You know when you're making excuses when the problems you experience in your life are repeated. That means you're not addressing what the core problems are. How many times have you caught yourself complaining about that same old issue that continually seems to plague you? Ever found yourself in a repeat performance of an old relationship that you knew would never work and only his or her name had changed? Ever encountered the same problems with the same sorts of bosses? Feel like your life is just a continual cycle of revisiting the same old dilemmas?
Get the right help
"One possibility that focuses specifically on action is life coaching," explains Robilliard, who says that it is an option that's helping women around the world. "It is the second-fastest growing industry in the United States, and the reason for its meteoric rise in popularity is its astounding success in bringing about change. Not simply short-term, immediate-issue change - but long-term lifestyle change."
A good coach will build a relationship with you that is nurturing, honest and sustaining. They will challenge you to think and operate outside of your current paradigm. They will encourage you to consider previously unknown options for having what you want. They will work through the barriers to change, identifying and overcoming that mysterious ''x factor'' when it presents itself. They will create a space in which you feel supported enough to completely commit to going for what you want. They will believe in your ability to have your life the way that you want it and of course, they will celebrate with you when you get it.
Listen to what you sometimes don't want to hear
"Many of us know that there is no greater joy than sitting around with a group of friends analysing each other's problems and suggesting solutions," says Robilliard. "On more than one occasion however, I've found myself wondering whether my friends were being entirely honest with me, and then quickly realised that my need for them to tell me what I wanted to hear, to agree that life was unfair, was stronger than my desire to know the truth."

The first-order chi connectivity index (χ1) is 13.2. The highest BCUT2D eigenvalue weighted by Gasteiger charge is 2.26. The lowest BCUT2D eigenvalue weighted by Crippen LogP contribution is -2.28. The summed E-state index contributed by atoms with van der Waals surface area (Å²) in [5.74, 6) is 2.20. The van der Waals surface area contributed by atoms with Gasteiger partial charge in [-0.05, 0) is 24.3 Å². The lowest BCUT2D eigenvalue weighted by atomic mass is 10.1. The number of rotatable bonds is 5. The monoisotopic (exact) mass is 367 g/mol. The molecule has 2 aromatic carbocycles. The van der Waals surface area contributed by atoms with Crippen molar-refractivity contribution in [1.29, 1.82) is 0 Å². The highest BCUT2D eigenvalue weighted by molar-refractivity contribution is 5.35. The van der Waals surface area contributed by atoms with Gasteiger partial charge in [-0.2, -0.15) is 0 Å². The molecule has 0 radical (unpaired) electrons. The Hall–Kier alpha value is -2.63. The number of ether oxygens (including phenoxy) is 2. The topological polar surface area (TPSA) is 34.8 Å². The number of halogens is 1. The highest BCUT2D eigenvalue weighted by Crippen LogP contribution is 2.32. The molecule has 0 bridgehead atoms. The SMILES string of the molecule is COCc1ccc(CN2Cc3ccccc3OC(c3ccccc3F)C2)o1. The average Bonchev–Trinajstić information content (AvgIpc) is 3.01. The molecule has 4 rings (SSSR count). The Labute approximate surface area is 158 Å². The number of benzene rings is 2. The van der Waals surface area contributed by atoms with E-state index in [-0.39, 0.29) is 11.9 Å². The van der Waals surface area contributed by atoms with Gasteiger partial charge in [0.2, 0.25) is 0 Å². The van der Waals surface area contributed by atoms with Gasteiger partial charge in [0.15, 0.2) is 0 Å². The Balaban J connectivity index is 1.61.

Find a way to take feedback constructively
This is not something that is easy for many women, raised to judge their self-worth through the opinions of other people. "How am I ever going to move from this spot if no one is prepared to suggest what I might need to do differently? And, more importantly for women, how can I have this level of honesty while still feeling cared for?"
The answer is in recognising that simply hurling us into action without establishing a relationship that holds us is going to do more damage than good. It is essential that a life coach recognises that women operate with a diffuse awareness rather than the focused awareness of men. We tend not to vocalise our thoughts and are highly aware of our moods, their impact and drivers, we have a greater capacity for fusion rather than a strict need for boundaries and that our focus is on rearranging ourselves rather than on rearranging the world.
Yet, when all is said and done, it seems there is a place for masculinity. It is essential that the coaching process also brings to the feminine way of being, the masculine mode of operation - focused awareness, and the development of boundaries that allow us to fully manifest our own abilities and enhance our capacity to vocalise our goals, and to identify what stands in the way of us attaining them.